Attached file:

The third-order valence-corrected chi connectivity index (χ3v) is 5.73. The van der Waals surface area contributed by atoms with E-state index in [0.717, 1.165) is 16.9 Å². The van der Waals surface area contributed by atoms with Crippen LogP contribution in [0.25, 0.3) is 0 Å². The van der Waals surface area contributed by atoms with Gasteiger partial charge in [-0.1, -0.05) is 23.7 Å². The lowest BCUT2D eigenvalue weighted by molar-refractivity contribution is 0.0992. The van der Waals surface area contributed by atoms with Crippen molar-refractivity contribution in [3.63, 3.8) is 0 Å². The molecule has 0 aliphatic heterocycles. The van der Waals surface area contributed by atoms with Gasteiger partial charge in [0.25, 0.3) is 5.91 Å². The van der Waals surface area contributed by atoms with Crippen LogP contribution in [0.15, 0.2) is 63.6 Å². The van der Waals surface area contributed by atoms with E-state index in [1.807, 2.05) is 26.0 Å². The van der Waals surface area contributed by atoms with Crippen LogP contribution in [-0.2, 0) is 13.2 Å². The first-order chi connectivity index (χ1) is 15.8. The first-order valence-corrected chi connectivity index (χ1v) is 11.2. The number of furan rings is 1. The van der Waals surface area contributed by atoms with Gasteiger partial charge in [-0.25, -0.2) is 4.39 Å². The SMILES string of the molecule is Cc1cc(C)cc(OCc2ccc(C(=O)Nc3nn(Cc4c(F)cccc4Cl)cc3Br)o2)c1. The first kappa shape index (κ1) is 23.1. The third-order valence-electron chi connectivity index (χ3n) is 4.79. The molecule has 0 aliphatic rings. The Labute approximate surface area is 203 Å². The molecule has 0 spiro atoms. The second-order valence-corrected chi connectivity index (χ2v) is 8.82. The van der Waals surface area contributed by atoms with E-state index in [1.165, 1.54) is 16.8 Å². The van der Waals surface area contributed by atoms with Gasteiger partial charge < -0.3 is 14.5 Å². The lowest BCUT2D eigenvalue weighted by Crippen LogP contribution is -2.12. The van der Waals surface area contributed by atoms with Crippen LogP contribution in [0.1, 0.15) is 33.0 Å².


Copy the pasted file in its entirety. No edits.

The third-order valence-corrected chi connectivity index (χ3v) is 5.73. The van der Waals surface area contributed by atoms with E-state index in [0.717, 1.165) is 16.9 Å². The van der Waals surface area contributed by atoms with Crippen LogP contribution in [0.25, 0.3) is 0 Å². The van der Waals surface area contributed by atoms with Gasteiger partial charge in [-0.1, -0.05) is 23.7 Å². The lowest BCUT2D eigenvalue weighted by molar-refractivity contribution is 0.0992. The van der Waals surface area contributed by atoms with Crippen molar-refractivity contribution in [3.63, 3.8) is 0 Å². The molecule has 0 aliphatic heterocycles. The van der Waals surface area contributed by atoms with Gasteiger partial charge in [0.25, 0.3) is 5.91 Å². The van der Waals surface area contributed by atoms with Crippen LogP contribution in [0.15, 0.2) is 63.6 Å². The van der Waals surface area contributed by atoms with E-state index in [1.807, 2.05) is 26.0 Å². The van der Waals surface area contributed by atoms with Crippen LogP contribution in [-0.2, 0) is 13.2 Å². The first-order chi connectivity index (χ1) is 15.8. The first-order valence-corrected chi connectivity index (χ1v) is 11.2. The number of furan rings is 1. The van der Waals surface area contributed by atoms with Gasteiger partial charge in [-0.25, -0.2) is 4.39 Å². The SMILES string of the molecule is Cc1cc(C)cc(OCc2ccc(C(=O)Nc3nn(Cc4c(F)cccc4Cl)cc3Br)o2)c1. The first kappa shape index (κ1) is 23.1. The third-order valence-electron chi connectivity index (χ3n) is 4.79. The molecule has 0 aliphatic rings. The Labute approximate surface area is 203 Å². The molecule has 0 spiro atoms. The second-order valence-corrected chi connectivity index (χ2v) is 8.82. The van der Waals surface area contributed by atoms with E-state index in [1.165, 1.54) is 16.8 Å². The van der Waals surface area contributed by atoms with Gasteiger partial charge < -0.3 is 14.5 Å². The lowest BCUT2D eigenvalue weighted by Crippen LogP contribution is -2.12. The van der Waals surface area contributed by atoms with Crippen LogP contribution in [0.1, 0.15) is 33.0 Å².